MORE MILES FOR YOUR MONEY
From fill-ups to tune-ups to wear-and-tear parts like tires and brakes, if it seems like a good chunk of your paycheck goes directly into your car, you're not alone. The U.S. Department of Commerce's Bureau of Economic Analysis estimates that transportation costs equal about 12.9% of the typical household's income. So, how can you stretch your money when it comes to your car? Here are five tips to help get the most life out of your tires.
1. PUMP IT UP
Tire pressure is a big deal when it comes to tire longevity. Tires need proper inflation pressure to operate effectively and perform as intended. Both overinflated and underinflated tires can cause tires to wear faster, as well as adversely affect vehicle handling and fuel economy. Use a tire gauge to be sure tires are inflated properly. Check your tire pressure every month and before long trips or when carrying extra load. The vehicle manufacturer recommendations for tire pressure can be found on a label affixed to the driver's door or door jamb, or in the vehicle owner's manual. Remember that tire pressure should be checked when the tires are "cold," which means when your car hasn't been driven for three hours or for less than a mile at moderate speed.
2. MAINTAIN PROPER ALIGNMENT
If your car's wheels are out of alignment, your tires will wear unevenly, which can lead to early replacement. Also, a car out of alignment could signal other mechanical problems that may affect tire performance. For the best results, choose a shop that uses accurate computer-assisted machines, and ask for a printout of the adjustment angles to keep with your service records.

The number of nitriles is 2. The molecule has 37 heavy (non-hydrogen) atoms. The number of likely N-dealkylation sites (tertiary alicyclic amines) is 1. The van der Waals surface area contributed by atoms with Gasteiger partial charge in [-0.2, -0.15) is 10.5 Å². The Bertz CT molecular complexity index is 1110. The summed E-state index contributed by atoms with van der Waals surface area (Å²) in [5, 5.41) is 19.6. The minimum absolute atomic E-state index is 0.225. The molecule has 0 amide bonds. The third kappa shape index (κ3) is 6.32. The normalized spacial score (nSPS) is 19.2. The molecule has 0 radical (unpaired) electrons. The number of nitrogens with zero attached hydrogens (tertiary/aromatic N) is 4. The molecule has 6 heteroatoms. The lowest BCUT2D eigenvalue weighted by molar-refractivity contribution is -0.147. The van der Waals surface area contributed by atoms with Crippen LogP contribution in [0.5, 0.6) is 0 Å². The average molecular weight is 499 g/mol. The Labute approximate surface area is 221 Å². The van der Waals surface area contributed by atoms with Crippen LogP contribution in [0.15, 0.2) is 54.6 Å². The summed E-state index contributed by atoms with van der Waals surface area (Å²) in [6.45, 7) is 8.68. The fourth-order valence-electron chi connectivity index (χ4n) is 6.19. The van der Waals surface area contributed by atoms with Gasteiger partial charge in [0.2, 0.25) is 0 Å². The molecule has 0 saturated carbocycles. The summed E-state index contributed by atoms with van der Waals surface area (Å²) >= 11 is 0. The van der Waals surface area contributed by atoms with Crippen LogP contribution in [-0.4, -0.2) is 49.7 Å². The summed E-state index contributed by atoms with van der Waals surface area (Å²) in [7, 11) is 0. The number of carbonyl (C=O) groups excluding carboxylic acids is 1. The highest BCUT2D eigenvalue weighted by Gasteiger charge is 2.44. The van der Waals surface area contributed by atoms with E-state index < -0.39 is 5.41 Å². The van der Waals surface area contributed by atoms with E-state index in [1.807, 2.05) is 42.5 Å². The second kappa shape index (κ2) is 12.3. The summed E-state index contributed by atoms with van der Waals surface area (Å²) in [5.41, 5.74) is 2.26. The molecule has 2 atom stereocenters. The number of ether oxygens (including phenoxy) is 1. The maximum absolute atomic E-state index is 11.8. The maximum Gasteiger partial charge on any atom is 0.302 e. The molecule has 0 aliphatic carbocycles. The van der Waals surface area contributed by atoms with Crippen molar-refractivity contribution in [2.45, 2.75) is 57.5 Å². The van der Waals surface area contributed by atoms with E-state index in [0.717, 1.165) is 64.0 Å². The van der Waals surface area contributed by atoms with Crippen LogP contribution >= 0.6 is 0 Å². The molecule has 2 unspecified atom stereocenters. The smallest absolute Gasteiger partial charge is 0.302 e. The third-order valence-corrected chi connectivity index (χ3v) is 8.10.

3. ROTATE REGULARLY
Your car's wheels have different forces exerted on them depending on their position on the car, which can lead to uneven tread wear. Rotating your tires regularly (as recommended by the vehicle manufacturer, or every 5,000 miles) promotes even tread wear and helps the tire perform as designed.
4. CHECK YOUR BALANCE
Tires and wheels that are out of balance don't just cause annoying vibration. Uneven tread wear may also result, further reducing your ride comfort and leading to earlier replacement. A shop with an electronic spin balancer can help smooth things out.
5. ROLL WITH LESS RESISTANCE
Rolling resistance is the amount of energy needed to keep your tires moving at a straight and steady pace. It impacts your car's fuel efficiency, and saving on gas is definitely a good way to keep money in your pocket. Choosing tires like the Bridgestone Ecopia line of low-rolling resistance tires can reduce your gas costs up to $450 over the life of the tires*; and that's not pocket change.
*Based on 36% improvement in rolling resistance comparing the Ecopia EP422 (Size: P195/55R16) to the Bridgestone Turanza EL400 (Size: P195/55R16). Actual savings may vary based on proper tire maintenance, vehicle, 65,000 mile tire life, driving style and road conditions.